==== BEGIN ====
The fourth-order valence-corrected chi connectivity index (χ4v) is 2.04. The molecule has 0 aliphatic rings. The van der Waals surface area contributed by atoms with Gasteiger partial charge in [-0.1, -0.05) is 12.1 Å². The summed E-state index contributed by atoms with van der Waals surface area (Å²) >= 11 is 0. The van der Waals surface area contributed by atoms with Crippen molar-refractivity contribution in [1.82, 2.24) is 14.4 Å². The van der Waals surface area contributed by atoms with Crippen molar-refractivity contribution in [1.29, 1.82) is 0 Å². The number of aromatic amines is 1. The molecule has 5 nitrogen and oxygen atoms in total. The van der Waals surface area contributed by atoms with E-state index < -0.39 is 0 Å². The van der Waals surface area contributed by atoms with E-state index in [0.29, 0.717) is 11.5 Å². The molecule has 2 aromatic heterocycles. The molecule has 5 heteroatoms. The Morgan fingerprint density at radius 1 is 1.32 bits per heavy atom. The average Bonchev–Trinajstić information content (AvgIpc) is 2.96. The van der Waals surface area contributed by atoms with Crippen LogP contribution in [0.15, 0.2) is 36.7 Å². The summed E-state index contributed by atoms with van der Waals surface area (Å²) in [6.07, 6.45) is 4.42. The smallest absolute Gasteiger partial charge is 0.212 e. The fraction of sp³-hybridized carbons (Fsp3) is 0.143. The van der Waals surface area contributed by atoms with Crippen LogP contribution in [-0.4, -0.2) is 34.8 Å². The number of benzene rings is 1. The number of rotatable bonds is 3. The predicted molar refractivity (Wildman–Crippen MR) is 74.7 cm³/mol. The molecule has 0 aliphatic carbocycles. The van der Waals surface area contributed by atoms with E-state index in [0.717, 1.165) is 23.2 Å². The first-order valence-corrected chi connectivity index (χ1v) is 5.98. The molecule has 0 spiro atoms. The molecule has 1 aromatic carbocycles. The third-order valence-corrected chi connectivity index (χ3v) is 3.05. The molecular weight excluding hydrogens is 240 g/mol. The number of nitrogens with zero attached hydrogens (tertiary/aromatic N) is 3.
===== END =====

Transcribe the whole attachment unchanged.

The fourth-order valence-corrected chi connectivity index (χ4v) is 2.04. The molecule has 0 aliphatic rings. The van der Waals surface area contributed by atoms with Gasteiger partial charge in [-0.1, -0.05) is 12.1 Å². The summed E-state index contributed by atoms with van der Waals surface area (Å²) >= 11 is 0. The van der Waals surface area contributed by atoms with Crippen molar-refractivity contribution in [1.82, 2.24) is 14.4 Å². The van der Waals surface area contributed by atoms with Crippen molar-refractivity contribution in [1.29, 1.82) is 0 Å². The number of aromatic amines is 1. The molecule has 5 nitrogen and oxygen atoms in total. The van der Waals surface area contributed by atoms with E-state index < -0.39 is 0 Å². The van der Waals surface area contributed by atoms with E-state index in [0.29, 0.717) is 11.5 Å². The molecule has 2 aromatic heterocycles. The molecule has 5 heteroatoms. The Morgan fingerprint density at radius 1 is 1.32 bits per heavy atom. The average Bonchev–Trinajstić information content (AvgIpc) is 2.96. The van der Waals surface area contributed by atoms with Crippen LogP contribution in [0.15, 0.2) is 36.7 Å². The summed E-state index contributed by atoms with van der Waals surface area (Å²) in [6.07, 6.45) is 4.42. The smallest absolute Gasteiger partial charge is 0.212 e. The fraction of sp³-hybridized carbons (Fsp3) is 0.143. The van der Waals surface area contributed by atoms with Crippen LogP contribution in [-0.4, -0.2) is 34.8 Å². The number of benzene rings is 1. The number of rotatable bonds is 3. The predicted molar refractivity (Wildman–Crippen MR) is 74.7 cm³/mol. The molecule has 0 aliphatic carbocycles. The van der Waals surface area contributed by atoms with E-state index in [0.717, 1.165) is 23.2 Å². The first-order valence-corrected chi connectivity index (χ1v) is 5.98. The molecule has 0 spiro atoms. The molecule has 1 aromatic carbocycles. The third-order valence-corrected chi connectivity index (χ3v) is 3.05. The molecular weight excluding hydrogens is 240 g/mol. The number of nitrogens with zero attached hydrogens (tertiary/aromatic N) is 3.